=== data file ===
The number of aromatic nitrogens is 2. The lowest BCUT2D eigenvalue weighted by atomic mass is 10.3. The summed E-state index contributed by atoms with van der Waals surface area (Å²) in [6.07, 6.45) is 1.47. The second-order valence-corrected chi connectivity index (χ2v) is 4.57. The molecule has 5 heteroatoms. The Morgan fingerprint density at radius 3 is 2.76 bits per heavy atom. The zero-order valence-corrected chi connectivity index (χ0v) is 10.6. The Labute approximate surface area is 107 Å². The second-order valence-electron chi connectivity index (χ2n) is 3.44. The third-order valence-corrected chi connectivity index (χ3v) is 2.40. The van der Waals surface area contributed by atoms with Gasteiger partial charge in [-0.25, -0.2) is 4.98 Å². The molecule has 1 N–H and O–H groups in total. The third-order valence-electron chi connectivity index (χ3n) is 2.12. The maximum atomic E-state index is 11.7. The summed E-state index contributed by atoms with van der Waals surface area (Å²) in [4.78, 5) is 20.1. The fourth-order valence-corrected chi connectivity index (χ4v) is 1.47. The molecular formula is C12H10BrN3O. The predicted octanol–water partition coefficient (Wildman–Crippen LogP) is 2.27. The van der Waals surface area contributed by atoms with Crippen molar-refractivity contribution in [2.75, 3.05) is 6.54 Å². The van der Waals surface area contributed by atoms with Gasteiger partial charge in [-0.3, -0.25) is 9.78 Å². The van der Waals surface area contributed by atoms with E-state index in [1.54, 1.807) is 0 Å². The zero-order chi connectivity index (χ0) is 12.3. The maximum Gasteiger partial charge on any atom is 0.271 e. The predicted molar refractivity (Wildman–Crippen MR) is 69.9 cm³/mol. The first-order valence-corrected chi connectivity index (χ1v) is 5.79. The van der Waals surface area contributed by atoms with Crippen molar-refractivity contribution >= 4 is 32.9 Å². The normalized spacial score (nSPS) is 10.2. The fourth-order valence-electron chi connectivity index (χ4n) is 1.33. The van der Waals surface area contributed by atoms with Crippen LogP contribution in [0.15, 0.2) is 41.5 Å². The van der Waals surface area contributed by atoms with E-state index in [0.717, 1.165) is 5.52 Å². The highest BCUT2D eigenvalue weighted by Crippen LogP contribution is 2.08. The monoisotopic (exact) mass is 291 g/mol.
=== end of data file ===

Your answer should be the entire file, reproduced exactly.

The number of aromatic nitrogens is 2. The lowest BCUT2D eigenvalue weighted by atomic mass is 10.3. The summed E-state index contributed by atoms with van der Waals surface area (Å²) in [6.07, 6.45) is 1.47. The second-order valence-corrected chi connectivity index (χ2v) is 4.57. The molecule has 5 heteroatoms. The Morgan fingerprint density at radius 3 is 2.76 bits per heavy atom. The zero-order valence-corrected chi connectivity index (χ0v) is 10.6. The Labute approximate surface area is 107 Å². The second-order valence-electron chi connectivity index (χ2n) is 3.44. The third-order valence-corrected chi connectivity index (χ3v) is 2.40. The van der Waals surface area contributed by atoms with Gasteiger partial charge in [-0.25, -0.2) is 4.98 Å². The molecule has 1 N–H and O–H groups in total. The third-order valence-electron chi connectivity index (χ3n) is 2.12. The maximum atomic E-state index is 11.7. The summed E-state index contributed by atoms with van der Waals surface area (Å²) in [4.78, 5) is 20.1. The fourth-order valence-corrected chi connectivity index (χ4v) is 1.47. The molecular formula is C12H10BrN3O. The predicted octanol–water partition coefficient (Wildman–Crippen LogP) is 2.27. The van der Waals surface area contributed by atoms with Crippen molar-refractivity contribution in [2.75, 3.05) is 6.54 Å². The van der Waals surface area contributed by atoms with Gasteiger partial charge in [-0.3, -0.25) is 9.78 Å². The van der Waals surface area contributed by atoms with E-state index in [1.54, 1.807) is 0 Å². The zero-order chi connectivity index (χ0) is 12.3. The maximum Gasteiger partial charge on any atom is 0.271 e. The predicted molar refractivity (Wildman–Crippen MR) is 69.9 cm³/mol. The first-order valence-corrected chi connectivity index (χ1v) is 5.79. The van der Waals surface area contributed by atoms with Crippen molar-refractivity contribution >= 4 is 32.9 Å². The normalized spacial score (nSPS) is 10.2. The fourth-order valence-electron chi connectivity index (χ4n) is 1.33. The van der Waals surface area contributed by atoms with Crippen LogP contribution in [0.15, 0.2) is 41.5 Å². The van der Waals surface area contributed by atoms with E-state index in [0.717, 1.165) is 5.52 Å². The highest BCUT2D eigenvalue weighted by Crippen LogP contribution is 2.08. The monoisotopic (exact) mass is 291 g/mol.